December 28, 2020

9th Wonder & Buckshot - Chemistry (2005)

Country: U.S.A.
Genre: Hip-Hop
Label Number: DDM-CD-2012

© 2005 Duck Down Music Ltd.
espite all the campaigning done on 9th Wonder's behalf (slow down already, ?uestlove), the North Carolinian's most successful efforts have been in rallying to the cause of MC's bleeding on the cot. After his group Little Brother's decent debut, The Listening, 9th pre-empted Dangermouse's ballyhooed Grey Album by rethinking Nas' God's Son as Illmatic's reprise, an achievement which bought him studio time with Nas nemesis Jay-Z on The Black Album. Convolution is a wonderful thing-- his Hovi track, not so much. Following his work with rap's fave retiree, 9th spun an album of breezy takes on Left Coast G-funk on Murs' 3:16. Now, he's teamed with the oft-forgotten Buckshot of Black Moon/Boot Camp Clik for an album that breathes life, yet again, into the mid-90s NYC sound. Here, as opposed to some 22-year-olds nostalgia jacking, it's fitting, as Chemistry blends 9th's backward-glancing production and Buck's timeless street talk to results that find both pushing the outer limits of their natural abilities.

Chemistry's biggest surprise is Buckshot's energy. It's been a rough road for the BDI MC, and he's starving here, taking large bites out of the new guard. For instance, "Everybody got a label or a mixtape/ Saying you gettin' money/ But next week, it's back to your shift and break/ 'Til your back shift and break." Spoken like a man who's been touted as the Next Man but realized he isn't.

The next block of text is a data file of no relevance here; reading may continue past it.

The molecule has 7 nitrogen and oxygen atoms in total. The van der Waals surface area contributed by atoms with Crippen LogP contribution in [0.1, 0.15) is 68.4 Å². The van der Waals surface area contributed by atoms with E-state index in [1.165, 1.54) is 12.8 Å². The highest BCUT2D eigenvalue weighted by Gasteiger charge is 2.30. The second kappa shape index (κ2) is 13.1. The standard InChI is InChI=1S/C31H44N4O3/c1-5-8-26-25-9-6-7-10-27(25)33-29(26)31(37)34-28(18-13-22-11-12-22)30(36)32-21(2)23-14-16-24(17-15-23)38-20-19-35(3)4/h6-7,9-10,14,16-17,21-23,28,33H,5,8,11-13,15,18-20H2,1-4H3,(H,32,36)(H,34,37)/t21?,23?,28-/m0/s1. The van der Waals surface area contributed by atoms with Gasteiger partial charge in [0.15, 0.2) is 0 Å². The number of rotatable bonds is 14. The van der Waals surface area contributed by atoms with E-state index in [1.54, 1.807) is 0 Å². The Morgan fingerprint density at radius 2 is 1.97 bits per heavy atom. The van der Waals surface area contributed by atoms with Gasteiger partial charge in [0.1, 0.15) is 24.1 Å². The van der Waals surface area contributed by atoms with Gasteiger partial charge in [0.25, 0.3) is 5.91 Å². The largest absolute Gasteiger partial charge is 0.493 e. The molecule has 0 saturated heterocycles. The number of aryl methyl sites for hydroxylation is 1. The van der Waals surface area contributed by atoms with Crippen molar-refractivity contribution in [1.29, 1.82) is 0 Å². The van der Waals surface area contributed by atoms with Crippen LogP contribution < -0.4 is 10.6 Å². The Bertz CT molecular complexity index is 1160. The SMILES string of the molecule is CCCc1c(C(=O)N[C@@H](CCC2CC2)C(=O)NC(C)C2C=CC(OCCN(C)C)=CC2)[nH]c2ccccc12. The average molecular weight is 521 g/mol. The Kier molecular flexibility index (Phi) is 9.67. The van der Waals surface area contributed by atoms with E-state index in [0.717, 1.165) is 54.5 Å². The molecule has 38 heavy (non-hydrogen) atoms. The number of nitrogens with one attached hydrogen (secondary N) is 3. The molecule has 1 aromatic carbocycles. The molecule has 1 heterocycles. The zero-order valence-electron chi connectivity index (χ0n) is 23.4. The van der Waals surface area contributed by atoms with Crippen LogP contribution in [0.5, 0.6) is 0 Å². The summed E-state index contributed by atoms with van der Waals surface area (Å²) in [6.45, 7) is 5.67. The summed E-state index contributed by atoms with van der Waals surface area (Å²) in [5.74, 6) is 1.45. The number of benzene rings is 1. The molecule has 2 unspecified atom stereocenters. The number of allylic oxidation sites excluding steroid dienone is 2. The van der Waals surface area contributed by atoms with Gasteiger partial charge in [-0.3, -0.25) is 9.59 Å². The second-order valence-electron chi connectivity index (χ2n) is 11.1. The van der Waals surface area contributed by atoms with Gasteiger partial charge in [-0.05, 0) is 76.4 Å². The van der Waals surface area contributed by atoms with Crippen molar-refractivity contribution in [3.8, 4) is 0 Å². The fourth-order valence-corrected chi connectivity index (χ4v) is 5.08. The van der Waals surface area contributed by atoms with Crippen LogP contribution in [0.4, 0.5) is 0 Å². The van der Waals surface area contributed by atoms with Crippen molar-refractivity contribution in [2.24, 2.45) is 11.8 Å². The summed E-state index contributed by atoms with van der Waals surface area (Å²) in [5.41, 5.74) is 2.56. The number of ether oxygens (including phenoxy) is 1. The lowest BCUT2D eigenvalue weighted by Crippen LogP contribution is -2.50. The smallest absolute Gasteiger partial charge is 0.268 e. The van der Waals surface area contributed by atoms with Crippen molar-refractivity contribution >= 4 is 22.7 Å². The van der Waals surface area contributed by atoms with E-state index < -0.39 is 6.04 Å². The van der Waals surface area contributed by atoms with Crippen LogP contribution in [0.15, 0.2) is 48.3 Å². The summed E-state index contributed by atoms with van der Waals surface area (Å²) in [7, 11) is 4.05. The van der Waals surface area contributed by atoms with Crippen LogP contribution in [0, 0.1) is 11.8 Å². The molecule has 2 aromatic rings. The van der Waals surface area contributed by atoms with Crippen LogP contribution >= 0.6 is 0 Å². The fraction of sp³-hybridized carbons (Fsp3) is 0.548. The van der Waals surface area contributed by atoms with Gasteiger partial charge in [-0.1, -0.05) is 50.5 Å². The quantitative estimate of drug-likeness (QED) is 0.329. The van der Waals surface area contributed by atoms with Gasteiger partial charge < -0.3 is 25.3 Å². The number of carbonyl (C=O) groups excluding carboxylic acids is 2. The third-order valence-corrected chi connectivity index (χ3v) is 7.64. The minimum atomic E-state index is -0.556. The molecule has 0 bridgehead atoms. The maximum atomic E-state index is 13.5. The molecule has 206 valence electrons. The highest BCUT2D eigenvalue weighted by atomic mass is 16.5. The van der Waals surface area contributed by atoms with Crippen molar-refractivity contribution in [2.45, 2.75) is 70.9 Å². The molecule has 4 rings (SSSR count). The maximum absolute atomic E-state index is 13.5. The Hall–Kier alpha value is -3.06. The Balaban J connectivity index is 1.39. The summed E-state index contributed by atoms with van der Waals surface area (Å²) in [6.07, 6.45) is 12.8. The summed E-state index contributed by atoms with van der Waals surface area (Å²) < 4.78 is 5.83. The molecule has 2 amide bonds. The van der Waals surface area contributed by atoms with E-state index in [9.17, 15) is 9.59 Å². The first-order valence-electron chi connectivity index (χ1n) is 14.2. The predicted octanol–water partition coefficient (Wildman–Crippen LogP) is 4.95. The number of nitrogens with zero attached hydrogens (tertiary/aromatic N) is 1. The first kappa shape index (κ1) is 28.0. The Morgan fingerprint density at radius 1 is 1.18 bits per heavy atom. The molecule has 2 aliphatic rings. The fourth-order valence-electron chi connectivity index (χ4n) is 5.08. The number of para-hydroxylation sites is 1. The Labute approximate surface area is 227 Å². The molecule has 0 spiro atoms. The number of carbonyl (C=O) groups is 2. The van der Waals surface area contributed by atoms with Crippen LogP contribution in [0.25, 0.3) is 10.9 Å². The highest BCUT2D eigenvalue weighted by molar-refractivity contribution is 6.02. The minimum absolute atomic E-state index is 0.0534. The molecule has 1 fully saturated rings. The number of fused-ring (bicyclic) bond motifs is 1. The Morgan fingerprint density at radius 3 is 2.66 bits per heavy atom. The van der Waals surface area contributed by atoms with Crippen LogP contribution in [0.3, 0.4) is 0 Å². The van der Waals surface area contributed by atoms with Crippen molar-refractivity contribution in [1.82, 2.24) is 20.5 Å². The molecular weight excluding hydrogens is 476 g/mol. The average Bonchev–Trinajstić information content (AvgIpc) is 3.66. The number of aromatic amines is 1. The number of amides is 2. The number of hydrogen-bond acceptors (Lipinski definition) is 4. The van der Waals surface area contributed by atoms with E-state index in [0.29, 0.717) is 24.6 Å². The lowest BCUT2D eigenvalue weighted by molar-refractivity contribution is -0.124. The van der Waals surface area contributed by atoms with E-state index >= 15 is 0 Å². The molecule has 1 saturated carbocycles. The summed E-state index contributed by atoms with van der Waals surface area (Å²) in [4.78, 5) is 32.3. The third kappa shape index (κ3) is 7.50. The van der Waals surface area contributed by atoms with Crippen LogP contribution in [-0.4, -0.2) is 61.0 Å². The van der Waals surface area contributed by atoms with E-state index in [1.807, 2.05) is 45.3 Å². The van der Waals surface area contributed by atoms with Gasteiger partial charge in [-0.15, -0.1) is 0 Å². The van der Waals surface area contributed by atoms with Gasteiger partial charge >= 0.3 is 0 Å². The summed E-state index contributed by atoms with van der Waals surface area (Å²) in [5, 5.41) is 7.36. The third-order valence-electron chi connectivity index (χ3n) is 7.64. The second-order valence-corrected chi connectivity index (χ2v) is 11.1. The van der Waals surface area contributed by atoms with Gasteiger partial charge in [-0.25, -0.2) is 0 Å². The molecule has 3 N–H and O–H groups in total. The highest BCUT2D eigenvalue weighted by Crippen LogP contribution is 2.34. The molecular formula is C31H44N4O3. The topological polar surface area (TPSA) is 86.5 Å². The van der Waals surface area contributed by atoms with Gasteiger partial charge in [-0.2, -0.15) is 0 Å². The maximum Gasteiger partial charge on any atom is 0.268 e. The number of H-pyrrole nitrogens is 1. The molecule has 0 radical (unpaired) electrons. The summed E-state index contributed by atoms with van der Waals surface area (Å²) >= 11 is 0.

Buckshot still stretches his syllables like a rubber band, letting the ends of lines snap with the beat. The sing-toast style that is the calling card of Boot Camp's finest merges nicely with 9th Wonder's rolling bass, swooning string samples, and stop/start drum programming. Buckshot's decision to partner with 9th says as much about his self-awareness as his business acumen, linking up with the one producer in his price range that can recreate the Beatminerz/Large Professor/Premier aura of Buck's heyday. Working with new blood with old ideas has Buck feeling his fighting legs again; Buckshot's soft talk/big stick approach always has and always will sound best in front of a string section and pulled taffy basslines. Put him up with some synthed-out thugtronics and his allure would be lost amongst the clamor. Apparently written on the fly after hearing 9th's tracks for Boot Camp alum Sean Price's album, Buck's rhymes are a reminder of the verbal wizardry that had him mentioned alongside Nas, Big, and the Wu fellows once upon a time. His voice has always been a simmering fire, a gravelly, almost whispering menace certainly inspired by some Rakim mirror mugging.

Albums like Chemistry are written off by a lot of people who don't get down with its retro leanings-- and it certainly doesn't help that 9th Wonder is only a serviceable replacement for those with whom he's compared. His sample selection is tasteful, but someone needs to buy my man some drums. It's a simple question of technique. His predecessors-- Pete Rock, Primo, Large Professor via Paul C (Google "Dave Tompkins Paul C"), and even Boot Camp's own Da Beatminerz-- all chopped sampled drums, and the results were full, thick slabs of marbled beats. 9th programs his own, and they are hollow and processed. But, that's how it goes when a snare can be traced and tapped for royalty payments.

Thankfully, Buckshot doesn't seem to care he's rhyming over a facsimile of the salad days. He's thrilled to be back in the game, even if it's one he can't necessarily win.

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tags: 9th wonder and buckshot, chemistry, 2005, flac,